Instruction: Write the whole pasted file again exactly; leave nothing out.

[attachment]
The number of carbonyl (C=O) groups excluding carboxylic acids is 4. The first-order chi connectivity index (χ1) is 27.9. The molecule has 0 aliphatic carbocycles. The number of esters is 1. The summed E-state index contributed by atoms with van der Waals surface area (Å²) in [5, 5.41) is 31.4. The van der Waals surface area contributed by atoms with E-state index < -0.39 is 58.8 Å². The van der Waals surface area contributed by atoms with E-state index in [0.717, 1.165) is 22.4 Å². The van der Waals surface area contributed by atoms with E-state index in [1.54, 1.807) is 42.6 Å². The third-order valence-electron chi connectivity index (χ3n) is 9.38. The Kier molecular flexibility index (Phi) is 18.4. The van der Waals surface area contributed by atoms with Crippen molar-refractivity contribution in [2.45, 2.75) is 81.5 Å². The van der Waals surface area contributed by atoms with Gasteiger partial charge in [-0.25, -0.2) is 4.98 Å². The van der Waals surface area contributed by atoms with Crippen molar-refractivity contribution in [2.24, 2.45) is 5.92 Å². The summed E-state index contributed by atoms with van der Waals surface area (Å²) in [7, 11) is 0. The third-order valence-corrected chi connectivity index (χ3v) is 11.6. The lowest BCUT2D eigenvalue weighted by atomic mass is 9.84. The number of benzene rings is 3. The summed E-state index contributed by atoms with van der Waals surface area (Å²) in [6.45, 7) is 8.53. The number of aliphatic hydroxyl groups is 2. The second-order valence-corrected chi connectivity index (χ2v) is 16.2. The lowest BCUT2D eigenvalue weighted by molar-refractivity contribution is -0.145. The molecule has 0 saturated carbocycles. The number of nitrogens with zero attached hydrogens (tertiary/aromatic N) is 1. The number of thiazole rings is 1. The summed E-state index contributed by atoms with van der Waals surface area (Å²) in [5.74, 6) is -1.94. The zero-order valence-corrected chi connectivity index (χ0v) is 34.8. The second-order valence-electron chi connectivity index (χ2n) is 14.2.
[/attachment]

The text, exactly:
The number of carbonyl (C=O) groups excluding carboxylic acids is 4. The first-order chi connectivity index (χ1) is 27.9. The molecule has 0 aliphatic carbocycles. The number of esters is 1. The summed E-state index contributed by atoms with van der Waals surface area (Å²) in [5, 5.41) is 31.4. The van der Waals surface area contributed by atoms with E-state index < -0.39 is 58.8 Å². The van der Waals surface area contributed by atoms with E-state index in [0.717, 1.165) is 22.4 Å². The van der Waals surface area contributed by atoms with E-state index in [1.54, 1.807) is 42.6 Å². The third-order valence-electron chi connectivity index (χ3n) is 9.38. The Kier molecular flexibility index (Phi) is 18.4. The van der Waals surface area contributed by atoms with Crippen molar-refractivity contribution in [2.45, 2.75) is 81.5 Å². The van der Waals surface area contributed by atoms with Gasteiger partial charge in [-0.25, -0.2) is 4.98 Å². The van der Waals surface area contributed by atoms with Crippen molar-refractivity contribution in [2.24, 2.45) is 5.92 Å². The summed E-state index contributed by atoms with van der Waals surface area (Å²) in [7, 11) is 0. The third-order valence-corrected chi connectivity index (χ3v) is 11.6. The lowest BCUT2D eigenvalue weighted by atomic mass is 9.84. The number of benzene rings is 3. The summed E-state index contributed by atoms with van der Waals surface area (Å²) in [6.45, 7) is 8.53. The number of aliphatic hydroxyl groups is 2. The second-order valence-corrected chi connectivity index (χ2v) is 16.2. The lowest BCUT2D eigenvalue weighted by molar-refractivity contribution is -0.145. The molecule has 0 saturated carbocycles. The number of nitrogens with zero attached hydrogens (tertiary/aromatic N) is 1. The number of thiazole rings is 1. The summed E-state index contributed by atoms with van der Waals surface area (Å²) in [5.74, 6) is -1.94. The zero-order valence-corrected chi connectivity index (χ0v) is 34.8. The second-order valence-electron chi connectivity index (χ2n) is 14.2.